According to Judith Griggs, the editor of Cooks Source Magazine, anything published on the internet is public domain and therefore free to be plagiarized or stolen. In fact, Cooks Source was only found out after a friend of writer Monica Gaudio noticed she had an article published in the New England area magazine.
Further contact between the two resulted in Griggs asking, “Well, it was on the internet. Didn’t you want it published?” and then later adding, “Honestly, Monica, the web is considered ‘public domain’ and you should be happy we just didn’t ‘lift’ your whole article and put someone else’s name on it!” Judith Griggs goes on to claim that rather than make a donation in lieu of payment, she should have been paid for editing the article.
When Monica Gaudio wrote a Tale Of Two Tarts and posted it online in 2005, she clearly identified at the bottom of the page that her work was copyrighted. The article is clearly written with the Renaissance period in mind, including some old time spellings from old cookbooks.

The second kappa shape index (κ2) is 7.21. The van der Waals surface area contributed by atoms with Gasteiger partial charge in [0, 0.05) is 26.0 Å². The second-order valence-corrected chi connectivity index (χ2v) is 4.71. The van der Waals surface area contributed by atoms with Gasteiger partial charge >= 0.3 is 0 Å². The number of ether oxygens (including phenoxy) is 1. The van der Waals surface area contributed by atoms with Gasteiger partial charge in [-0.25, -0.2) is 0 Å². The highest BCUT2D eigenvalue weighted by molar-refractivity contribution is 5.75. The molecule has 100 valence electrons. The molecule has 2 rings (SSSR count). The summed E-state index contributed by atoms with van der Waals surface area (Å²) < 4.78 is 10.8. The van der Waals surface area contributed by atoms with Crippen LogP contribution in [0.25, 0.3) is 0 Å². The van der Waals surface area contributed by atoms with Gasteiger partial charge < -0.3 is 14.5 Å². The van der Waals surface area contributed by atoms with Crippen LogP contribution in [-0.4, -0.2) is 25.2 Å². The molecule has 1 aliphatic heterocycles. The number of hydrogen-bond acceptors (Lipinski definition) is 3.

Although this is certainly the case that got Judith Griggs of Cooks Source Magazine caught, it appears that her entire magazine has been filled with articles lifted off of the internet. It is also alleged she has lifted articles from NPR, Food Network, Martha Stewart and Weight Watchers to name a few of the big ones.
What should everyone learn from this? Just because it’s on the internet doesn’t make it free. We writers are trying to make a living too, and for many freelance writers this is our only job. Make a habit of stealing our work, and we will make sure everyone else on the internet knows that you are a thief. If you see an article you’d like to use, contact the author to ask for reprint rights. Writers want you to use our work, but we want to eat too.
Most online freelance writers deal with accidental (or otherwise) copyright issues at some point. The initial contact is to inform the infringing person or site that this is not acceptable. In most cases, the person doesn’t realize what they have done is wrong. Feel free to link to my work, even include the first hundred words if you’d like, and make sure my byline is attached. If you want a full article, contact me, and I’d be glad to discuss rates.
For more information on the Judith Griggs and Cooks Source scandal, look in the resources section of the sidebar and the sources below.
NPR- The Day The Internet Threw a Righteous Hissyfit http://www.npr.org/templates/story/story.php?storyId=131091599&sc=fb&cc=fp
The Washington Post- Cooks Source Masters New Recipe-How to annoy the internet http://voices.washingtonpost.com/fasterforward/2010/11/cooks_source_masters_new_recip.html